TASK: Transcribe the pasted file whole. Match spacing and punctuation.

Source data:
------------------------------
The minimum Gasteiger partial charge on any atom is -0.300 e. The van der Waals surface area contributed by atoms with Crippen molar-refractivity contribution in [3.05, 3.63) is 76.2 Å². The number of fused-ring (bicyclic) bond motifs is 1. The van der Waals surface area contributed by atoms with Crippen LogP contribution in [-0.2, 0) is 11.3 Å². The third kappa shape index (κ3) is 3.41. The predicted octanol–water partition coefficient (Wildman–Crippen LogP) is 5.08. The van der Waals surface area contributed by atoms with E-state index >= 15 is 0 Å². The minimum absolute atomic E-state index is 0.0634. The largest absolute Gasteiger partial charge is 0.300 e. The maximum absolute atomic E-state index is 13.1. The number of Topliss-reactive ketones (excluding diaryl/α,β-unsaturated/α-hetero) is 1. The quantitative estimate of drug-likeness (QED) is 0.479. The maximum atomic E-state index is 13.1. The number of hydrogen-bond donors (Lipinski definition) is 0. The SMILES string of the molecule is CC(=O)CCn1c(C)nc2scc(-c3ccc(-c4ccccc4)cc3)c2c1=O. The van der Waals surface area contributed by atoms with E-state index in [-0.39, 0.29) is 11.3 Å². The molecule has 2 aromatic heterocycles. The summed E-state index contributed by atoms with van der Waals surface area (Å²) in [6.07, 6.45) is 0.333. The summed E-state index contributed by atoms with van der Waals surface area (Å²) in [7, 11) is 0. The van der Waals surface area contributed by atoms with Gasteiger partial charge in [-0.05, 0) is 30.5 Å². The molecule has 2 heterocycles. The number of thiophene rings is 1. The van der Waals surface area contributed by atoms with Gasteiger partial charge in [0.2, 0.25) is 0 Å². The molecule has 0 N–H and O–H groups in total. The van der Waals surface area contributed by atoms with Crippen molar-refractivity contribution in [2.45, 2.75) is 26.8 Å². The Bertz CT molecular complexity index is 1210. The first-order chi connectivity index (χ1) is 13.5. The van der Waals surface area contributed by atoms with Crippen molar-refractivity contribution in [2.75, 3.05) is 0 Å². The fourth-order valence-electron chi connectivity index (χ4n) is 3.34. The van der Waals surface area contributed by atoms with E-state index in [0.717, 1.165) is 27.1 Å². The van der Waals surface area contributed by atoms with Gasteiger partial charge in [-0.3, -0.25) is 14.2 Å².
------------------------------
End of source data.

The minimum Gasteiger partial charge on any atom is -0.300 e. The van der Waals surface area contributed by atoms with Crippen molar-refractivity contribution in [3.05, 3.63) is 76.2 Å². The number of fused-ring (bicyclic) bond motifs is 1. The van der Waals surface area contributed by atoms with Crippen LogP contribution in [-0.2, 0) is 11.3 Å². The third kappa shape index (κ3) is 3.41. The predicted octanol–water partition coefficient (Wildman–Crippen LogP) is 5.08. The van der Waals surface area contributed by atoms with E-state index >= 15 is 0 Å². The minimum absolute atomic E-state index is 0.0634. The largest absolute Gasteiger partial charge is 0.300 e. The maximum absolute atomic E-state index is 13.1. The number of Topliss-reactive ketones (excluding diaryl/α,β-unsaturated/α-hetero) is 1. The quantitative estimate of drug-likeness (QED) is 0.479. The maximum atomic E-state index is 13.1. The number of hydrogen-bond donors (Lipinski definition) is 0. The SMILES string of the molecule is CC(=O)CCn1c(C)nc2scc(-c3ccc(-c4ccccc4)cc3)c2c1=O. The van der Waals surface area contributed by atoms with E-state index in [-0.39, 0.29) is 11.3 Å². The molecule has 2 aromatic heterocycles. The summed E-state index contributed by atoms with van der Waals surface area (Å²) in [6.07, 6.45) is 0.333. The summed E-state index contributed by atoms with van der Waals surface area (Å²) in [7, 11) is 0. The van der Waals surface area contributed by atoms with Gasteiger partial charge in [-0.05, 0) is 30.5 Å². The molecule has 2 heterocycles. The number of thiophene rings is 1. The van der Waals surface area contributed by atoms with Gasteiger partial charge in [0.2, 0.25) is 0 Å². The molecule has 0 N–H and O–H groups in total. The van der Waals surface area contributed by atoms with Crippen molar-refractivity contribution in [2.45, 2.75) is 26.8 Å². The Bertz CT molecular complexity index is 1210. The first-order chi connectivity index (χ1) is 13.5. The van der Waals surface area contributed by atoms with Crippen molar-refractivity contribution in [2.75, 3.05) is 0 Å². The fourth-order valence-electron chi connectivity index (χ4n) is 3.34. The van der Waals surface area contributed by atoms with E-state index in [0.717, 1.165) is 27.1 Å². The van der Waals surface area contributed by atoms with Gasteiger partial charge in [-0.3, -0.25) is 14.2 Å².